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Discussion Starter #1
Hi everyone. Hope someone can help me. I planted two catawba grape plants last year and they did great. This year one started leafing out and is growing great guns. The other one didn't come back, I thought it had died, but it now has a sucker growing out below the graft. Should I just pull the plant or will the sucker eventually produce anything? We live in the high desert at 4200 feet of elevation. Had a pretty cold winter. Any suggestions on cold hardy eating grapes?
 

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The sucker prob isn't a great eating grape, but you might want to keep it and eventually graft another top to it. You will be able to use cuttings from the one that made it thru the winter. Concord is very hardy and is a good all purpose grape. We grew it in Grand Junction, CO. There are some newer varieties listed in some of the catalogs, but I haven't had a chance to try any.
 

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Discussion Starter #3
Cyngbaeld said:
The sucker prob isn't a great eating grape, but you might want to keep it and eventually graft another top to it. You will be able to use cuttings from the one that made it thru the winter. Concord is very hardy and is a good all purpose grape. We grew it in Grand Junction, CO. There are some newer varieties listed in some of the catalogs, but I haven't had a chance to try any.
Cyngbaeld,
Thanks for the info. Sounds like a plan. I have a book that tells me how to graft onto them. Might as well try it as lose the whole plant. Thanks again.
 

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Steve L. said:
bbmae,

What makes you think the vine is grafted? Almost all Catawba vines sold in the US are rooted cuttings.
I assumed it was grafted because it has a knarly joint just above ground level. Actually I don't know for sure.
 

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Most rooted cuttings have a "knarly joint" or two on them. Your sucker is most likely Catawba. Where did you get the vines?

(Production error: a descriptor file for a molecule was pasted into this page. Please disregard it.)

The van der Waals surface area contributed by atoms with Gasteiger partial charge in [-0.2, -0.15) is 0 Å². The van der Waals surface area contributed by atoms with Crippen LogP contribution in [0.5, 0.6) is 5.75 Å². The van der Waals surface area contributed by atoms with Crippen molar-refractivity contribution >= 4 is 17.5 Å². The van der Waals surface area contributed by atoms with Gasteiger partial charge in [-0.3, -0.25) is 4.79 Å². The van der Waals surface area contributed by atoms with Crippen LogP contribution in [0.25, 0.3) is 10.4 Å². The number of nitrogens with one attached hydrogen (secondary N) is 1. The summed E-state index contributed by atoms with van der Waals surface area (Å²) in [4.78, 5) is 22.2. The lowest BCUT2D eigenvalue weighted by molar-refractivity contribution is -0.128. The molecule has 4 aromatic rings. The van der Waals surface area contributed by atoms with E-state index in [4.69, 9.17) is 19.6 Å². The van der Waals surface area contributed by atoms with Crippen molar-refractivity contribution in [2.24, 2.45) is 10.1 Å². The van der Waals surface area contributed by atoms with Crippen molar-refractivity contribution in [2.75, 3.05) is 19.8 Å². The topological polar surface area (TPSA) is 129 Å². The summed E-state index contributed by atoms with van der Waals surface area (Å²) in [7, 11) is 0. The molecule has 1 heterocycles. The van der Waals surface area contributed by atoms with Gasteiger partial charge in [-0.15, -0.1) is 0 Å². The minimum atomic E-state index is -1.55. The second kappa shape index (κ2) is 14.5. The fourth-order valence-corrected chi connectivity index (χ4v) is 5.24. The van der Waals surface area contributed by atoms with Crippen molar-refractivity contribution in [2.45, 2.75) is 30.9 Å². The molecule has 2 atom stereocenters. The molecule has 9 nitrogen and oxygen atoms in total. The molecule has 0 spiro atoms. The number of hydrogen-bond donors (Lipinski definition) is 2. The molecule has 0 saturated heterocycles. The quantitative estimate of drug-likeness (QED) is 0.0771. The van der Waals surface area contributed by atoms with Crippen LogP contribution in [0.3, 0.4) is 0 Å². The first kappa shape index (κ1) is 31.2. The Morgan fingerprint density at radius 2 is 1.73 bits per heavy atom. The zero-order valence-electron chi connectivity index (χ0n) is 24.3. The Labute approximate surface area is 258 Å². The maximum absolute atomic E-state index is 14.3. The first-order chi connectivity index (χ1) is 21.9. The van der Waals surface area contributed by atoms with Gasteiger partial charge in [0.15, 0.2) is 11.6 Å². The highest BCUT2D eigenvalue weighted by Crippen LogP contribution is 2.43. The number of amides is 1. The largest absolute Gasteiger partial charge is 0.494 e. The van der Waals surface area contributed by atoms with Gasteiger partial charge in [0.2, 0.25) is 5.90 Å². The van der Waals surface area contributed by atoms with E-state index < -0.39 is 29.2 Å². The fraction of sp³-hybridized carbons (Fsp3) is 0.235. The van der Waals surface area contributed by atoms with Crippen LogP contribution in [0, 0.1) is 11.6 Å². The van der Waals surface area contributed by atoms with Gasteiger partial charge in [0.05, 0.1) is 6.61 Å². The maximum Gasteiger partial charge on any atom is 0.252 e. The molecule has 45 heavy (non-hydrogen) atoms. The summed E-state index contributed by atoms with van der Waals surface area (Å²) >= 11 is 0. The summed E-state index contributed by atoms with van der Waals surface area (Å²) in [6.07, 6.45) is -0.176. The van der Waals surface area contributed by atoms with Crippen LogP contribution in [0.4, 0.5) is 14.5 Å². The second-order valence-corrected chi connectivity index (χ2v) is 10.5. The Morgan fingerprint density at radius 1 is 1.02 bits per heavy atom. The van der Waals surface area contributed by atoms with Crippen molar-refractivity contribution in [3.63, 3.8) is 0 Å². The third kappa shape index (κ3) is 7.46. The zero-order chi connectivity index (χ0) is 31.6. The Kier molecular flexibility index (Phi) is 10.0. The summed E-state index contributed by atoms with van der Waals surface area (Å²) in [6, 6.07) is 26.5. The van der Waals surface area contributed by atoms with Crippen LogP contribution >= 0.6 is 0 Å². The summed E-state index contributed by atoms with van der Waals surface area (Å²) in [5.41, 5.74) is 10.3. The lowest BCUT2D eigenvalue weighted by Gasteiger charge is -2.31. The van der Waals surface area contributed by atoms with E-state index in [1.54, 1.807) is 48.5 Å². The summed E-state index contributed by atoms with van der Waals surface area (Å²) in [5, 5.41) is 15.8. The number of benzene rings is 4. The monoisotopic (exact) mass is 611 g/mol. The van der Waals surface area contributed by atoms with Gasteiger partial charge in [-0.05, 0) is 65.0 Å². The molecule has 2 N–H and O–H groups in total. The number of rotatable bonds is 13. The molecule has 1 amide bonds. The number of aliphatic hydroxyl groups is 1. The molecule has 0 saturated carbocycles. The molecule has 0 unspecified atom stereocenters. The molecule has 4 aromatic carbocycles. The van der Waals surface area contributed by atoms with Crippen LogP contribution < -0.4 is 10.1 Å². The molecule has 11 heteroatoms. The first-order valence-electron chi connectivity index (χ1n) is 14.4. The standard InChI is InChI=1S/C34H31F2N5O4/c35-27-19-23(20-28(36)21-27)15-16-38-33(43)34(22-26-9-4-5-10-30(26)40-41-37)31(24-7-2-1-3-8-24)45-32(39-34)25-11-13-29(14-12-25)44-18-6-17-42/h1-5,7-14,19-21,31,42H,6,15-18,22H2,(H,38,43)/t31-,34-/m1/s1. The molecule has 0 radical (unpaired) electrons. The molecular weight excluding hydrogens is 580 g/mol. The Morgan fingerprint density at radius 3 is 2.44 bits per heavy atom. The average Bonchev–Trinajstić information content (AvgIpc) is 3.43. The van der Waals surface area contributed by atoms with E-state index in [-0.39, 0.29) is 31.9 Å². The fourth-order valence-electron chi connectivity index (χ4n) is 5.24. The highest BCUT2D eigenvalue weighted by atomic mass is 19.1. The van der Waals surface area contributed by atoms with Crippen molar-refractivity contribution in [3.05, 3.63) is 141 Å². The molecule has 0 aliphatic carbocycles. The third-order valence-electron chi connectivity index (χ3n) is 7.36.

There are a number of very cold hardy varieties that came out of Elmer Swenson's breeding program at the University of Minnesota. Anything you see that listed in a catalog as coming from them will be at least as hardy as Catawba.
 

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Discussion Starter #7
Steve L. said:
Most rooted cuttings have a "knarly joint" or two on them. Your sucker is most likely Catawba. Where did you get the vines?

There are a number of very cold hardy varieties that came out of Elmer Swenson's breeding program at the University of Minnesota. Anything you see that listed in a catalog as coming from them will be at least as hardy as Catawba.
Sounds like they may not be grafted. I didn't know that. I bought them at a nursery here in central oregon but I'm sure they came from the west side of the cascades as most of our plants do.
I will get to looking for vines from Swenson's breeding program. Thanks for the advice. It is my first time to have any grapes survive even one winter here. I really want to grow grapes, just not informed enough about them I guess.
 

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bbmae said:
Hi everyone. Hope someone can help me. I planted two catawba grape plants last year and they did great. This year one started leafing out and is growing great guns. The other one didn't come back, I thought it had died, but it now has a sucker growing out below the graft. Should I just pull the plant or will the sucker eventually produce anything? We live in the high desert at 4200 feet of elevation. Had a pretty cold winter. Any suggestions on cold hardy eating grapes?

I have a purple seedless spicy one and a white seedless sweet one and a concord. I got all of them from local people who had success with them. Basically, everytime I see a zealous grape plant in my area I ask if I can have starts. I figure if they already are from local stock that does well it's a pretty safe bet they will do well for me. :)
 

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Discussion Starter #9
Michael83705 said:
I have a purple seedless spicy one and a white seedless sweet one and a concord. I got all of them from local people who had success with them. Basically, everytime I see a zealous grape plant in my area I ask if I can have starts. I figure if they already are from local stock that does well it's a pretty safe bet they will do well for me. :)
That's great. I did the same thing with my strawberries. Now I root all the runners and give them to people in my area. Tried for a couple of years until finding strawberries that did well here, now everyone wants them. Never crossed my mind to do that with grapes. Of course there aren't many people here who grow grapes but I will be on the lookout.
 
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